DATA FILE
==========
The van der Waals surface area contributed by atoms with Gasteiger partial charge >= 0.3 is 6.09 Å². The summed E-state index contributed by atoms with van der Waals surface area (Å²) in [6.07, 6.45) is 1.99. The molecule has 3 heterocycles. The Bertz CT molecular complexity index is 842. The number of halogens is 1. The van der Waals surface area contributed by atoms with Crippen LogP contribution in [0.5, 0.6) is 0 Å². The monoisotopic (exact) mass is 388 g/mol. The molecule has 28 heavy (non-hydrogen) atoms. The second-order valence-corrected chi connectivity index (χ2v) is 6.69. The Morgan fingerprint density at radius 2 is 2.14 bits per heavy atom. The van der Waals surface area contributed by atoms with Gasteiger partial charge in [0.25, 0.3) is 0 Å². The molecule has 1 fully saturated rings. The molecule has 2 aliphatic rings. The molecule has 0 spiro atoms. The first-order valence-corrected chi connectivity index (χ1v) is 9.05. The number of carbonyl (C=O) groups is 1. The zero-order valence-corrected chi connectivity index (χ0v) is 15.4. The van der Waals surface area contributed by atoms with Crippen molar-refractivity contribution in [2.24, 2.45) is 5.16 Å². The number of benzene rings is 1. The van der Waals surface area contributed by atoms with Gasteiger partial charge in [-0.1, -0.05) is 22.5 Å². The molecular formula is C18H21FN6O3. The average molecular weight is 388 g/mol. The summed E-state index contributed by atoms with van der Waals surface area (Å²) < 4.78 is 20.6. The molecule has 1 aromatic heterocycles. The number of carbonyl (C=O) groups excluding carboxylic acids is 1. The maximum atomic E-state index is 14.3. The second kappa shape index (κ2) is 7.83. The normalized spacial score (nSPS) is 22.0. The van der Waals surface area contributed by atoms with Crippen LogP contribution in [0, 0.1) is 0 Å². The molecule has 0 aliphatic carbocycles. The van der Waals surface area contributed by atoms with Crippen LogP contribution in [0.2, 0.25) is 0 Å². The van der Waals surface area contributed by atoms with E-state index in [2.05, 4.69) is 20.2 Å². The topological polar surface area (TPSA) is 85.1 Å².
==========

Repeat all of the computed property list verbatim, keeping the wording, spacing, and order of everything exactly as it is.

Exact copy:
The van der Waals surface area contributed by atoms with Gasteiger partial charge >= 0.3 is 6.09 Å². The summed E-state index contributed by atoms with van der Waals surface area (Å²) in [6.07, 6.45) is 1.99. The molecule has 3 heterocycles. The Bertz CT molecular complexity index is 842. The number of halogens is 1. The van der Waals surface area contributed by atoms with Crippen LogP contribution in [0.5, 0.6) is 0 Å². The monoisotopic (exact) mass is 388 g/mol. The molecule has 28 heavy (non-hydrogen) atoms. The second-order valence-corrected chi connectivity index (χ2v) is 6.69. The Morgan fingerprint density at radius 2 is 2.14 bits per heavy atom. The van der Waals surface area contributed by atoms with Gasteiger partial charge in [0.25, 0.3) is 0 Å². The molecule has 1 fully saturated rings. The molecule has 2 aliphatic rings. The molecule has 0 spiro atoms. The first-order valence-corrected chi connectivity index (χ1v) is 9.05. The number of carbonyl (C=O) groups is 1. The zero-order valence-corrected chi connectivity index (χ0v) is 15.4. The van der Waals surface area contributed by atoms with Crippen molar-refractivity contribution in [2.24, 2.45) is 5.16 Å². The number of benzene rings is 1. The van der Waals surface area contributed by atoms with Gasteiger partial charge in [-0.1, -0.05) is 22.5 Å². The molecular formula is C18H21FN6O3. The average molecular weight is 388 g/mol. The summed E-state index contributed by atoms with van der Waals surface area (Å²) < 4.78 is 20.6. The molecule has 1 aromatic heterocycles. The number of carbonyl (C=O) groups excluding carboxylic acids is 1. The maximum atomic E-state index is 14.3. The second kappa shape index (κ2) is 7.83. The normalized spacial score (nSPS) is 22.0. The van der Waals surface area contributed by atoms with Crippen LogP contribution in [0, 0.1) is 0 Å². The molecule has 0 aliphatic carbocycles. The van der Waals surface area contributed by atoms with Crippen LogP contribution in [0.2, 0.25) is 0 Å². The van der Waals surface area contributed by atoms with E-state index in [2.05, 4.69) is 20.2 Å². The topological polar surface area (TPSA) is 85.1 Å².